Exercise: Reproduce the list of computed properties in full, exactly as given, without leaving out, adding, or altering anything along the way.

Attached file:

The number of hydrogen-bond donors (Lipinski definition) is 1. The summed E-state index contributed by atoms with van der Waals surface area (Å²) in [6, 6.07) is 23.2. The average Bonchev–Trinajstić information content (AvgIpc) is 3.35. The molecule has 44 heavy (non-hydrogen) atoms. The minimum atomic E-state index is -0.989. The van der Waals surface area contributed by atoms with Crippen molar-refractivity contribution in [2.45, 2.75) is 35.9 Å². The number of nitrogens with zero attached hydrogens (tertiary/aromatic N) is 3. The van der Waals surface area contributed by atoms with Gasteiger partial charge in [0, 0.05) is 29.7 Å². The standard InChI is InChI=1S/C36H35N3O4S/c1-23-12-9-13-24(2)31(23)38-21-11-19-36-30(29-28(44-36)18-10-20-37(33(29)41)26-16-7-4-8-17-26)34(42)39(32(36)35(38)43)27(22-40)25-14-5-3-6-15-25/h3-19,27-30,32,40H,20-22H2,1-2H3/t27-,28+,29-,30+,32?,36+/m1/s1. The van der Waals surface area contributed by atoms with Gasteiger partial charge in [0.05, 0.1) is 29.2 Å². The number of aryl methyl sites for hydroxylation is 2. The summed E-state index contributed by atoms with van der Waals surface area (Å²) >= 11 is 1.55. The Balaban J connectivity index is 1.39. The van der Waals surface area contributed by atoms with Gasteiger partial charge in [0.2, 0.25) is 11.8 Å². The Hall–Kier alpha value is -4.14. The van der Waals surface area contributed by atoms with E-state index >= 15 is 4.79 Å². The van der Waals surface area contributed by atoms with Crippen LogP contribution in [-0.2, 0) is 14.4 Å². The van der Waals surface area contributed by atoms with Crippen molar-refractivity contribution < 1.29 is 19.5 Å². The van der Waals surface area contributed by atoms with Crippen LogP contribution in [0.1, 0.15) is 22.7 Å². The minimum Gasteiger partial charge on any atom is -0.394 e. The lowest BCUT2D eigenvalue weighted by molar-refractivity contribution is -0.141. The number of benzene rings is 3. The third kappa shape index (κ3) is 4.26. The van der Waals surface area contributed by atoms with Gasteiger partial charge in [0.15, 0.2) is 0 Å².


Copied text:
The number of hydrogen-bond donors (Lipinski definition) is 1. The summed E-state index contributed by atoms with van der Waals surface area (Å²) in [6, 6.07) is 23.2. The average Bonchev–Trinajstić information content (AvgIpc) is 3.35. The molecule has 44 heavy (non-hydrogen) atoms. The minimum atomic E-state index is -0.989. The van der Waals surface area contributed by atoms with Crippen molar-refractivity contribution in [2.45, 2.75) is 35.9 Å². The number of nitrogens with zero attached hydrogens (tertiary/aromatic N) is 3. The van der Waals surface area contributed by atoms with Gasteiger partial charge in [0, 0.05) is 29.7 Å². The standard InChI is InChI=1S/C36H35N3O4S/c1-23-12-9-13-24(2)31(23)38-21-11-19-36-30(29-28(44-36)18-10-20-37(33(29)41)26-16-7-4-8-17-26)34(42)39(32(36)35(38)43)27(22-40)25-14-5-3-6-15-25/h3-19,27-30,32,40H,20-22H2,1-2H3/t27-,28+,29-,30+,32?,36+/m1/s1. The van der Waals surface area contributed by atoms with Gasteiger partial charge in [0.05, 0.1) is 29.2 Å². The number of aryl methyl sites for hydroxylation is 2. The summed E-state index contributed by atoms with van der Waals surface area (Å²) >= 11 is 1.55. The Balaban J connectivity index is 1.39. The van der Waals surface area contributed by atoms with Gasteiger partial charge in [0.2, 0.25) is 11.8 Å². The Hall–Kier alpha value is -4.14. The van der Waals surface area contributed by atoms with E-state index >= 15 is 4.79 Å². The van der Waals surface area contributed by atoms with Crippen LogP contribution in [-0.2, 0) is 14.4 Å². The van der Waals surface area contributed by atoms with Crippen molar-refractivity contribution < 1.29 is 19.5 Å². The van der Waals surface area contributed by atoms with Crippen LogP contribution in [0.1, 0.15) is 22.7 Å². The minimum Gasteiger partial charge on any atom is -0.394 e. The lowest BCUT2D eigenvalue weighted by molar-refractivity contribution is -0.141. The number of benzene rings is 3. The third kappa shape index (κ3) is 4.26. The van der Waals surface area contributed by atoms with Gasteiger partial charge in [0.15, 0.2) is 0 Å².